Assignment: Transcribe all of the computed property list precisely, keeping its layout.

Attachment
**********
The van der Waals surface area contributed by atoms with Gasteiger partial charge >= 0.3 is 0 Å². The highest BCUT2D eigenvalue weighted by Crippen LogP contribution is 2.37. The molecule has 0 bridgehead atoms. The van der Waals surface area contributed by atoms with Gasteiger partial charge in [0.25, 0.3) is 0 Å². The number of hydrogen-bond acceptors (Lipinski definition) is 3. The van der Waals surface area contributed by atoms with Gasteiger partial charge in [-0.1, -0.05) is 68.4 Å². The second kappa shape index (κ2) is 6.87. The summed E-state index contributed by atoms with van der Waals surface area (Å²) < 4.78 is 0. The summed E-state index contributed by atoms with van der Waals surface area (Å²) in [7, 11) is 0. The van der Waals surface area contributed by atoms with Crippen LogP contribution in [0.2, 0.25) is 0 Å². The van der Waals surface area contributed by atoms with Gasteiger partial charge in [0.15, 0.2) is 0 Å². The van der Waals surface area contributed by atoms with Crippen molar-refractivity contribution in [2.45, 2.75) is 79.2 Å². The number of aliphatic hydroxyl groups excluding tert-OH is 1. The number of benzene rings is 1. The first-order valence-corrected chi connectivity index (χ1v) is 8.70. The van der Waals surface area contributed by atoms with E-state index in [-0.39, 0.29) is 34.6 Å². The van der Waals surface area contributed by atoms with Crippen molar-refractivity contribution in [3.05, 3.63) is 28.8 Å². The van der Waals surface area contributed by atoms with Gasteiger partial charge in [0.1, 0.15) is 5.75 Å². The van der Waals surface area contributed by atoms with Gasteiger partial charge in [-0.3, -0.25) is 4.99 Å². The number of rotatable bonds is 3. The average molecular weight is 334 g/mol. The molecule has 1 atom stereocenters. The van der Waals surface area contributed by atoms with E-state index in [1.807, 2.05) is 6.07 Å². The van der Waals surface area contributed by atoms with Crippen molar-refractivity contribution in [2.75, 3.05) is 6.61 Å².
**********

The van der Waals surface area contributed by atoms with Gasteiger partial charge >= 0.3 is 0 Å². The highest BCUT2D eigenvalue weighted by Crippen LogP contribution is 2.37. The molecule has 0 bridgehead atoms. The van der Waals surface area contributed by atoms with Gasteiger partial charge in [0.25, 0.3) is 0 Å². The number of hydrogen-bond acceptors (Lipinski definition) is 3. The van der Waals surface area contributed by atoms with Gasteiger partial charge in [-0.1, -0.05) is 68.4 Å². The second kappa shape index (κ2) is 6.87. The summed E-state index contributed by atoms with van der Waals surface area (Å²) < 4.78 is 0. The summed E-state index contributed by atoms with van der Waals surface area (Å²) in [7, 11) is 0. The van der Waals surface area contributed by atoms with Crippen LogP contribution in [0.2, 0.25) is 0 Å². The van der Waals surface area contributed by atoms with Gasteiger partial charge in [0.15, 0.2) is 0 Å². The van der Waals surface area contributed by atoms with Crippen molar-refractivity contribution in [2.45, 2.75) is 79.2 Å². The number of aliphatic hydroxyl groups excluding tert-OH is 1. The number of benzene rings is 1. The first-order valence-corrected chi connectivity index (χ1v) is 8.70. The van der Waals surface area contributed by atoms with E-state index in [-0.39, 0.29) is 34.6 Å². The van der Waals surface area contributed by atoms with Crippen molar-refractivity contribution in [3.05, 3.63) is 28.8 Å². The van der Waals surface area contributed by atoms with Gasteiger partial charge in [0.1, 0.15) is 5.75 Å². The van der Waals surface area contributed by atoms with Gasteiger partial charge in [-0.3, -0.25) is 4.99 Å². The number of rotatable bonds is 3. The average molecular weight is 334 g/mol. The molecule has 1 atom stereocenters. The van der Waals surface area contributed by atoms with E-state index in [1.807, 2.05) is 6.07 Å². The van der Waals surface area contributed by atoms with Crippen molar-refractivity contribution in [2.75, 3.05) is 6.61 Å².